From the editor's desk

Finding gratitude in the midst of crisis

By Hank Schultz contact

- Last updated on GMT

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Getty Images

Related tags: coronavirus, COVID-19

In this time of doubt there is much to be grateful for in the dietary supplement industry, and much to be personally thankful for as well.

There hasn’t been much good news in the current crisis. The federal response to this crisis seems unfocused to say the least, which has left states scrambling to secure their own medical supplies and organize their own responses to the pandemic.  And the there has been a welter of conflicting information from health authorities and social media influencers.  Is six feet enough social distance?  Or, if you’re out running in the park, is twelve better?  Are masks really effective, or merely a psychological balm?  It’s an unsettling scenario for many Americans. Is anyone really in charge?

No treatment beyond trying to stay healthy

This leaves citizens grasping at any aid that can bolster their family’s health and well being during this period.  One response, I’m sorry to say, has been surging sales of guns and ammo.

But on a more positive note, recent data shows that Americans are more focused than ever before on self care.  Most consumers seem to have gotten the message by now that there is no specific treatment for this disease.  That would include in the natural products arena, whatever some passionate advocates (Charlatans? You decide) might have to say about their particular ingredient.

So the message is that consumers will have to do whatever they can to be as healthy as they can so that their own bodies can form a strong line of defense against an ultimate infection. This has led to unprecedented rises in demand for any sort of dietary supplement ingredient that has an immunity tie in, such as Vitamin C, elderberry, mushroom ingredients, general multivitamins, astragalus, echinacea, etc. 

Lots of new buyers

And early data returns indicate many of the people buying up these supplements are new buyers. So the industry has a really unprecedented opportunity to influence an entire new cadre of consumers all at once.  Think of it as a Dr Oz effect on steroids.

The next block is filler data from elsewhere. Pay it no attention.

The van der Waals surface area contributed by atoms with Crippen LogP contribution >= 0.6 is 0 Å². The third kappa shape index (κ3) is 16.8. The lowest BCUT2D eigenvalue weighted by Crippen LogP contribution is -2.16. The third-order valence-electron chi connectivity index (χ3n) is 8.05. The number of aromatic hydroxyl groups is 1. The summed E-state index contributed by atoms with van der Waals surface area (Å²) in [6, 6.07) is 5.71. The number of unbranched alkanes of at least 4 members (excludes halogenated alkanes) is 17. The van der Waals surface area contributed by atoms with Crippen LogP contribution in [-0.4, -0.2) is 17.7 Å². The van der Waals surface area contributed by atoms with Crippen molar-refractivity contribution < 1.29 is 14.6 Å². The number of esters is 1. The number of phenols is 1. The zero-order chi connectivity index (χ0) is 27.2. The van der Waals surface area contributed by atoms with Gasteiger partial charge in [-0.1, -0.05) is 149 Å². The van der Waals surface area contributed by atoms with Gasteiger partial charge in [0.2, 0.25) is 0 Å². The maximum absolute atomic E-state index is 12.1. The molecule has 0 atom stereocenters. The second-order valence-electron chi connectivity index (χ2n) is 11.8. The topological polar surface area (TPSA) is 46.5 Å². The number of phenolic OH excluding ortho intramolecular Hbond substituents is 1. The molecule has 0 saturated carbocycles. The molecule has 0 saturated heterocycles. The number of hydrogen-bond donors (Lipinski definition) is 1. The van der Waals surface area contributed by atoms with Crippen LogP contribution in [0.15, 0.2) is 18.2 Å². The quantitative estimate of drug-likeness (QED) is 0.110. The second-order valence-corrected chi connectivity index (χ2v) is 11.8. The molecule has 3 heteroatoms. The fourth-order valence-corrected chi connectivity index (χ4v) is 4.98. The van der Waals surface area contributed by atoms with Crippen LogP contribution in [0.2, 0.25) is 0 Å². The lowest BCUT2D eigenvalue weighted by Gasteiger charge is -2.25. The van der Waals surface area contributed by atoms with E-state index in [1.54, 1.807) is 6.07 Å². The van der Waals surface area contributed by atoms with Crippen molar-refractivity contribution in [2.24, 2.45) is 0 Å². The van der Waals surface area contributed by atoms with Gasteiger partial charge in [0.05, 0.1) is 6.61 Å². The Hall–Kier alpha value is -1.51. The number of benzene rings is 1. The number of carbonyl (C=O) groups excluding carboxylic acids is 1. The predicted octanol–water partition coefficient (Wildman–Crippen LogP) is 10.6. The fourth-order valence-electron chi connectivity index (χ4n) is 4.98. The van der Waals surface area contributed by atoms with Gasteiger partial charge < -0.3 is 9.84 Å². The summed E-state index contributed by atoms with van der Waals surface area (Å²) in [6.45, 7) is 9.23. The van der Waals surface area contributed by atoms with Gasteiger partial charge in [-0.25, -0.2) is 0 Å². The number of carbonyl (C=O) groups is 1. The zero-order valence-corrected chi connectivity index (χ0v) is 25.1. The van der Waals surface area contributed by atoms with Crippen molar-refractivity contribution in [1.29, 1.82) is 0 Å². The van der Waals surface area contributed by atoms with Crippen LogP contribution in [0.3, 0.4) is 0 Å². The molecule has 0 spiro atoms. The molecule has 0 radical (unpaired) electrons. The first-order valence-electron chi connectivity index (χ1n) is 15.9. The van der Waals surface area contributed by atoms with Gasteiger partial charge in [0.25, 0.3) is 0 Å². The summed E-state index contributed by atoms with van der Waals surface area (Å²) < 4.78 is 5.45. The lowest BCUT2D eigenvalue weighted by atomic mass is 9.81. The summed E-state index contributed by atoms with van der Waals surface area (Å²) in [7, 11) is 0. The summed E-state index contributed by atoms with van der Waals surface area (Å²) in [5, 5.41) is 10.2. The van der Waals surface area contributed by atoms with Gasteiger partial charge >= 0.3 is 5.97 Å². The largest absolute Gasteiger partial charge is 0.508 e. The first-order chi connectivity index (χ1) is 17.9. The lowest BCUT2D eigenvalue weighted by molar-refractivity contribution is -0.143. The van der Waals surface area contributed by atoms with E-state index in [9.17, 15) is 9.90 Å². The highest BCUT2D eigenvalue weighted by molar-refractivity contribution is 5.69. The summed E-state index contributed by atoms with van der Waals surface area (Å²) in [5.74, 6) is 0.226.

But unlike the Dr Oz bubbles from back in the day, this one appears to have legs. In recent days reports have circulated form some health experts that a ‘new normal’ might not be seen until 2022.  It’s likely that rather than being a ‘bubble,’ this growth surge will look more like the shoulder of a long rise on the sales growth chart. 

Assuming the products that are flying off the shelves are well made and are making responsible claims, we find ourselves then in an industry that is in high demand and has chance to support the health of millions of Americans.  Supplement use had already been trending up before this crisis, and it will be an even more firmly entrenched part of American life after it.  

Considering the cataclysms that have decimated other industries (airliners grounded; cruise ships rusting in port; gyms, bars, restaurants and music venues shuttered) the dietary supplement industry is a very good place to be at the moment.

I don’t mean to sound smug, nor to make light of the truly grave spot many business owners, individuals and families find themselves in. I have many friends scattered among the industries mentioned above, and I grieve for their distress. But I have made many friends in the dietary supplement industry, too, and I’m grateful that they all have good near term prospects.

New start in new industry

I’m personally grateful, too, that I have landed in this industry.  As I have mentioned before in this space, I came to the media end of the dietary supplements and natural products industry a decade ago from the daily newspaper business.​  That industry took a body blow in the 2008-2009 financial crisis, and the developing pandemic depression phase we’re entering now will probably be the coup de grace for many struggling publications. 

So I know what it’s like to be in an industry that is failing, one that no longer seems to fit the market.  To be on a ship that’s sinking where no one knows how to plug the leak. 

I’m grateful not just to be employed, but to be working in an industry that is actively trying to support consumers’ health.  In this era when consumers are seeking reassurance, it feels pretty good to be in an industry that’s providing some of that.  Now the trick will be to try to make sure we stay on the right side of the messaging line, and don’t become one of the sources of misinformation that is contributing to people’s unease and fear.

Related topics: People

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